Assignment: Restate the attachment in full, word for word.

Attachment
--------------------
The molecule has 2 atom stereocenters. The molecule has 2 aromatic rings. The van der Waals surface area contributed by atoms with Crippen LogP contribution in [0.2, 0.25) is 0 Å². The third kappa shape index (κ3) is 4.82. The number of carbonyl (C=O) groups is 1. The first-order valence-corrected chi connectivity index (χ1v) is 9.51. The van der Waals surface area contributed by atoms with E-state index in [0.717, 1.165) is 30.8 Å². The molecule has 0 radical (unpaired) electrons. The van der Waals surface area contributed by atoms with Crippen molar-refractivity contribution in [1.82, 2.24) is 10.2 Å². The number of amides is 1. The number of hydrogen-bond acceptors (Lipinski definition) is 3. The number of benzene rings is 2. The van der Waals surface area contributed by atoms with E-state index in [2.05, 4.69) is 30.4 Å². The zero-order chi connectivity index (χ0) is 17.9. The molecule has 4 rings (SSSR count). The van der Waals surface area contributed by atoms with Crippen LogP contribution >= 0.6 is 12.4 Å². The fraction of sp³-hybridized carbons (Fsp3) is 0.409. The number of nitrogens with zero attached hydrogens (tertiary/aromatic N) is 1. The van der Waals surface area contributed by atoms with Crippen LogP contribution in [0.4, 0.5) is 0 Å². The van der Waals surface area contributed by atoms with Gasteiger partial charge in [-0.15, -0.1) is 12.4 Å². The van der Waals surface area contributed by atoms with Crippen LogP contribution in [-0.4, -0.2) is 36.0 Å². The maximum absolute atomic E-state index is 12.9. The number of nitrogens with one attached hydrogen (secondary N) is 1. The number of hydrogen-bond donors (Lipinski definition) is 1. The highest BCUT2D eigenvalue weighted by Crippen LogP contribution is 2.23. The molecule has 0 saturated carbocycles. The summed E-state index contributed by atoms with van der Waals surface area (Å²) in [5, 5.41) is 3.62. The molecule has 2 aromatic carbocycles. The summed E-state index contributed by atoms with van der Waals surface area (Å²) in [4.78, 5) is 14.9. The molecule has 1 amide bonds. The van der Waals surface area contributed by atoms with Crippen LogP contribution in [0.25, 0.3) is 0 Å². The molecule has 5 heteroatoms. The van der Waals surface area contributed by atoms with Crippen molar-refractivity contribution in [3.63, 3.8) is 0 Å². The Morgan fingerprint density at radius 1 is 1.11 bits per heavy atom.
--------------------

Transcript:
The molecule has 2 atom stereocenters. The molecule has 2 aromatic rings. The van der Waals surface area contributed by atoms with Crippen LogP contribution in [0.2, 0.25) is 0 Å². The third kappa shape index (κ3) is 4.82. The number of carbonyl (C=O) groups is 1. The first-order valence-corrected chi connectivity index (χ1v) is 9.51. The van der Waals surface area contributed by atoms with E-state index in [0.717, 1.165) is 30.8 Å². The molecule has 0 radical (unpaired) electrons. The van der Waals surface area contributed by atoms with Crippen molar-refractivity contribution in [1.82, 2.24) is 10.2 Å². The number of amides is 1. The number of hydrogen-bond acceptors (Lipinski definition) is 3. The number of benzene rings is 2. The van der Waals surface area contributed by atoms with E-state index in [2.05, 4.69) is 30.4 Å². The zero-order chi connectivity index (χ0) is 17.9. The molecule has 4 rings (SSSR count). The van der Waals surface area contributed by atoms with Crippen LogP contribution >= 0.6 is 12.4 Å². The fraction of sp³-hybridized carbons (Fsp3) is 0.409. The number of nitrogens with zero attached hydrogens (tertiary/aromatic N) is 1. The van der Waals surface area contributed by atoms with Crippen LogP contribution in [0.4, 0.5) is 0 Å². The van der Waals surface area contributed by atoms with Gasteiger partial charge in [-0.15, -0.1) is 12.4 Å². The van der Waals surface area contributed by atoms with Crippen LogP contribution in [-0.4, -0.2) is 36.0 Å². The maximum absolute atomic E-state index is 12.9. The number of nitrogens with one attached hydrogen (secondary N) is 1. The number of hydrogen-bond donors (Lipinski definition) is 1. The highest BCUT2D eigenvalue weighted by Crippen LogP contribution is 2.23. The molecule has 0 saturated carbocycles. The summed E-state index contributed by atoms with van der Waals surface area (Å²) in [5, 5.41) is 3.62. The molecule has 2 aromatic carbocycles. The summed E-state index contributed by atoms with van der Waals surface area (Å²) in [4.78, 5) is 14.9. The molecule has 1 amide bonds. The van der Waals surface area contributed by atoms with Crippen LogP contribution in [0.25, 0.3) is 0 Å². The molecule has 5 heteroatoms. The van der Waals surface area contributed by atoms with Crippen molar-refractivity contribution in [3.63, 3.8) is 0 Å². The Morgan fingerprint density at radius 1 is 1.11 bits per heavy atom.